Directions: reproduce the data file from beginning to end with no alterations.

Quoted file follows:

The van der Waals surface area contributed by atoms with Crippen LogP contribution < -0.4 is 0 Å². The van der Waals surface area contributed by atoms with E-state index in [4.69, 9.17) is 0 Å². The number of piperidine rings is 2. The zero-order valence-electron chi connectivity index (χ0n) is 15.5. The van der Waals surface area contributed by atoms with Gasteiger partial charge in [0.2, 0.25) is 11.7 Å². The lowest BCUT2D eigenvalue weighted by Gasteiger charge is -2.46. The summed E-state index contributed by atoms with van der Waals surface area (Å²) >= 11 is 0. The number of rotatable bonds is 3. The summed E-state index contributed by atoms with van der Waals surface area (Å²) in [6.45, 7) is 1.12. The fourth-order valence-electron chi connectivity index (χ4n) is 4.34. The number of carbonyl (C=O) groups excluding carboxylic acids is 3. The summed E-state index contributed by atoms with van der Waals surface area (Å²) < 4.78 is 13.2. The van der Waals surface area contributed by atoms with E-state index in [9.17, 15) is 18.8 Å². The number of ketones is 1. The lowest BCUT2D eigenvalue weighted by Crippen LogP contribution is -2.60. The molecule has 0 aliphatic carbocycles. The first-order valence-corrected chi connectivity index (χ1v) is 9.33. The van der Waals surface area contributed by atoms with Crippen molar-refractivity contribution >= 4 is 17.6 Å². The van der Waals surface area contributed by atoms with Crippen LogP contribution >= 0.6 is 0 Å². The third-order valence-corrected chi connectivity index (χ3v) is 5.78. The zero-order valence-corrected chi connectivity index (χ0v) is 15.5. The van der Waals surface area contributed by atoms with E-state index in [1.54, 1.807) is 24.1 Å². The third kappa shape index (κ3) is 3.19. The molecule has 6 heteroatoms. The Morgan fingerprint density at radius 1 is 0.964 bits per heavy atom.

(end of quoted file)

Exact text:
The van der Waals surface area contributed by atoms with Crippen LogP contribution < -0.4 is 0 Å². The van der Waals surface area contributed by atoms with E-state index in [4.69, 9.17) is 0 Å². The number of piperidine rings is 2. The zero-order valence-electron chi connectivity index (χ0n) is 15.5. The van der Waals surface area contributed by atoms with Gasteiger partial charge in [0.2, 0.25) is 11.7 Å². The lowest BCUT2D eigenvalue weighted by Gasteiger charge is -2.46. The summed E-state index contributed by atoms with van der Waals surface area (Å²) >= 11 is 0. The number of rotatable bonds is 3. The summed E-state index contributed by atoms with van der Waals surface area (Å²) in [6.45, 7) is 1.12. The fourth-order valence-electron chi connectivity index (χ4n) is 4.34. The number of carbonyl (C=O) groups excluding carboxylic acids is 3. The summed E-state index contributed by atoms with van der Waals surface area (Å²) < 4.78 is 13.2. The van der Waals surface area contributed by atoms with E-state index in [9.17, 15) is 18.8 Å². The number of ketones is 1. The lowest BCUT2D eigenvalue weighted by Crippen LogP contribution is -2.60. The molecule has 0 aliphatic carbocycles. The first-order valence-corrected chi connectivity index (χ1v) is 9.33. The van der Waals surface area contributed by atoms with Crippen molar-refractivity contribution >= 4 is 17.6 Å². The van der Waals surface area contributed by atoms with Crippen LogP contribution >= 0.6 is 0 Å². The third-order valence-corrected chi connectivity index (χ3v) is 5.78. The zero-order valence-corrected chi connectivity index (χ0v) is 15.5. The van der Waals surface area contributed by atoms with E-state index in [1.54, 1.807) is 24.1 Å². The third kappa shape index (κ3) is 3.19. The molecule has 6 heteroatoms. The Morgan fingerprint density at radius 1 is 0.964 bits per heavy atom.